Google Reader Alternatives - WM

You have mere hours left before Google Reader shuts down for good. Once you’ve exported your Google Reader subscriptions, where to take them? While we already covered this a few months ago when it was first announced, the landscape has changed a tad, so it looks like it may be time to run down some of the best choices once again.

Aol Reader

Aol Reader

This contender came out as a bit of a surprise as there really had been no rumors it was in the works. It visually feels quite a bit like Google Reader, and we’re sure that was on purpose. Due to the speed with this was built, some key features are lacking, but promised down the road. Seeing as it still has the “Beta” label on it, we can let it slide a bit.

  • Desktop: Yes
  • Android App: Announced
  • iOS App: Announced
  • Mobile: Yes
  • Price: Free

Key Features

  • Star and Tag articles for easy referencing
  • Simple importing
  • Exporting being worked on
  • Search being worked on

Digg Reader

Digg Reader

Digg, the site once known as the king of social sharing, was one of the first to announce that it would be working on a replacement for Google Reader. It only launched this past week, and there is still a lot of work to be done, but it’s obvious that the company is trying to build a fairly powerful tool.

  • Desktop: Yes
  • Android App: Announced
  • iOS App: Yes
  • Mobile: Announced
  • Price: Free

Key Features

  • Save posts for later
  • Search being worked on
  • Lots of other features announced as “coming soon”

InoReader

InoReader

InoReader really has a nice feel to it, and, yes, it looks a lot like Google Reader. Some of the controls are even a bit more obvious without being obtrusive, which is nice.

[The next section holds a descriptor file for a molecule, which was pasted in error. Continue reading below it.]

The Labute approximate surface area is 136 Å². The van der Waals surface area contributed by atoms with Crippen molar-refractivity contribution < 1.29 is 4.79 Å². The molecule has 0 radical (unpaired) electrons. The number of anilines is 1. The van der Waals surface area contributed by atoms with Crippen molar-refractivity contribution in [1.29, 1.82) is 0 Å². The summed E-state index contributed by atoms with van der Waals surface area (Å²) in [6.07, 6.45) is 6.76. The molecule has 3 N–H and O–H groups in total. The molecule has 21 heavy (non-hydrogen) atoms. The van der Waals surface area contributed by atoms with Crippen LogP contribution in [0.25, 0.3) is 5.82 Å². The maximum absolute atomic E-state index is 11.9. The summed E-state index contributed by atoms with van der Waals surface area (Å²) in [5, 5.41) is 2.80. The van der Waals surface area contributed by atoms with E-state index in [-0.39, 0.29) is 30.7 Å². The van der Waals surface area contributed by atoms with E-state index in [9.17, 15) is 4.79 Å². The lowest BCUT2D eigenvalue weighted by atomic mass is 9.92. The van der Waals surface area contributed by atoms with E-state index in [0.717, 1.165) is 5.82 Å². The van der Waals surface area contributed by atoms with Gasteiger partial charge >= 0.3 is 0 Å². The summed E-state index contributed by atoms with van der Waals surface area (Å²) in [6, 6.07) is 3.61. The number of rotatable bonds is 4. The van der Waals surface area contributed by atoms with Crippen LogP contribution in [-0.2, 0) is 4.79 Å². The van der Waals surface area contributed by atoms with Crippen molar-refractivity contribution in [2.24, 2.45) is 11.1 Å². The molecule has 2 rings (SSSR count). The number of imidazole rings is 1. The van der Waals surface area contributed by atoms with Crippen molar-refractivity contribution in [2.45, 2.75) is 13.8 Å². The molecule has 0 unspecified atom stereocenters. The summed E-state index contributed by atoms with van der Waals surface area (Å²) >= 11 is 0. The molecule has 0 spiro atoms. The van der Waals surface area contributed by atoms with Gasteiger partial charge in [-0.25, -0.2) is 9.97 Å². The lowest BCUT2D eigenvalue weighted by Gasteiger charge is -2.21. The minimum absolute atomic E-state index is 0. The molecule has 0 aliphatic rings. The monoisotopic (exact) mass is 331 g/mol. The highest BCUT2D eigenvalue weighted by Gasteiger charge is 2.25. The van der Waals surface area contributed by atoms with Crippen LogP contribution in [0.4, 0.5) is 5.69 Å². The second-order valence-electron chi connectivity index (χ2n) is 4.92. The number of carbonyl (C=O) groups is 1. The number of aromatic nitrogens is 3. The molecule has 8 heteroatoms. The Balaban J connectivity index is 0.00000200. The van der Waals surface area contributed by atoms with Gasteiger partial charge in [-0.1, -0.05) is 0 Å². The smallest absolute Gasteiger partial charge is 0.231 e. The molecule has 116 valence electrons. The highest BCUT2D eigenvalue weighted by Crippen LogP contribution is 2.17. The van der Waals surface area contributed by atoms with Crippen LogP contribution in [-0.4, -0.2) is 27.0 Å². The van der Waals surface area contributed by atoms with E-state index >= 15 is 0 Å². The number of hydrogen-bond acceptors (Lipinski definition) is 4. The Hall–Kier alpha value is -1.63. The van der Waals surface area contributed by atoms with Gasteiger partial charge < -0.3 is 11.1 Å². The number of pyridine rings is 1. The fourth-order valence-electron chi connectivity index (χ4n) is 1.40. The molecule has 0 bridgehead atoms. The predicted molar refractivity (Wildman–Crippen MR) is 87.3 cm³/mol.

• Desktop: Yes
  • Android App: Announced
  • iOS App: Announced
  • Mobile: Yes
  • Price: Free

Key Features

  • Multiple importing choices
  • Sharing with Facebook, Twitter and Google+
  • Commenting system

The Old Reader

The Old Reader

The Old Reader, as you may have guessed by its name, feels a lot like Google Reader, but there are some definite differences. It doesn’t feel anywhere as polished as we were used to with Reader, but you have to imagine some more changes are coming.

  • Desktop: Yes
  • Android App: No
  • iOS App: No
  • Mobile: Yes
  • Price: Free

Key Features

  • Like posts
  • Can share stories with Facebook and Google contacts
  • Can view trending stories

feedly reader view

Feedly

This was the winner out of the gate when the closure of Google Reader was announced, and it appears to be doing a pretty good job of trying to make sure everyone has all of the tools they need to keep their RSS feeds in order and streaming in.

  • Desktop: Yes
  • Android App: Yes
  • iOS App: Yes
  • Price: Free

Key Features

  • Heavy social network sharing integration
  • Free to use
  • Ability to save posts
  • Post search in the works

There are a ton more RSS readers out there, and it’s impossible to go through all of them. Let us know which one you chose and why in the comments below!